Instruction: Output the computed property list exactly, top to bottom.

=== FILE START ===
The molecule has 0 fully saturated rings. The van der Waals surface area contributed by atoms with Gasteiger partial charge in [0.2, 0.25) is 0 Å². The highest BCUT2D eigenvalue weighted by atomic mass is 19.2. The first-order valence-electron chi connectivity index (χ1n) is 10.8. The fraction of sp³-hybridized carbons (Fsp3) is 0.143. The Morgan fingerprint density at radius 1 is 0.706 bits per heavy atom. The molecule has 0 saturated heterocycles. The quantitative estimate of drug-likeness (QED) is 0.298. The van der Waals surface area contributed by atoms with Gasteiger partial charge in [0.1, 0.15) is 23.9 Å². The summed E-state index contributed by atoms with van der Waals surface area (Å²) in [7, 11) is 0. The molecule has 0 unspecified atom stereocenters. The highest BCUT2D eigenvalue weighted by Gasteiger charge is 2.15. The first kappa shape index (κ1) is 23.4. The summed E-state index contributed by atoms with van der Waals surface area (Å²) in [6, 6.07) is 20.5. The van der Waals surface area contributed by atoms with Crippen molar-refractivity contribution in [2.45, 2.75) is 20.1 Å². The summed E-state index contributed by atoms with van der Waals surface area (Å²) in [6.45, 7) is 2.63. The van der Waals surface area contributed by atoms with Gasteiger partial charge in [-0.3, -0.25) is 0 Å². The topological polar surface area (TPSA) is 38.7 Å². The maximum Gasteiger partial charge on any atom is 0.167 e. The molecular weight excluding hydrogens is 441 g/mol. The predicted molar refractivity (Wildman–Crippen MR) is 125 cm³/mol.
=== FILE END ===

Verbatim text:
The molecule has 0 fully saturated rings. The van der Waals surface area contributed by atoms with Gasteiger partial charge in [0.2, 0.25) is 0 Å². The highest BCUT2D eigenvalue weighted by atomic mass is 19.2. The first-order valence-electron chi connectivity index (χ1n) is 10.8. The fraction of sp³-hybridized carbons (Fsp3) is 0.143. The Morgan fingerprint density at radius 1 is 0.706 bits per heavy atom. The molecule has 0 saturated heterocycles. The quantitative estimate of drug-likeness (QED) is 0.298. The van der Waals surface area contributed by atoms with Gasteiger partial charge in [0.1, 0.15) is 23.9 Å². The summed E-state index contributed by atoms with van der Waals surface area (Å²) in [7, 11) is 0. The molecule has 0 unspecified atom stereocenters. The highest BCUT2D eigenvalue weighted by Gasteiger charge is 2.15. The first kappa shape index (κ1) is 23.4. The summed E-state index contributed by atoms with van der Waals surface area (Å²) in [6, 6.07) is 20.5. The van der Waals surface area contributed by atoms with Crippen molar-refractivity contribution in [2.45, 2.75) is 20.1 Å². The summed E-state index contributed by atoms with van der Waals surface area (Å²) in [6.45, 7) is 2.63. The van der Waals surface area contributed by atoms with Gasteiger partial charge in [-0.3, -0.25) is 0 Å². The topological polar surface area (TPSA) is 38.7 Å². The maximum Gasteiger partial charge on any atom is 0.167 e. The molecular weight excluding hydrogens is 441 g/mol. The predicted molar refractivity (Wildman–Crippen MR) is 125 cm³/mol.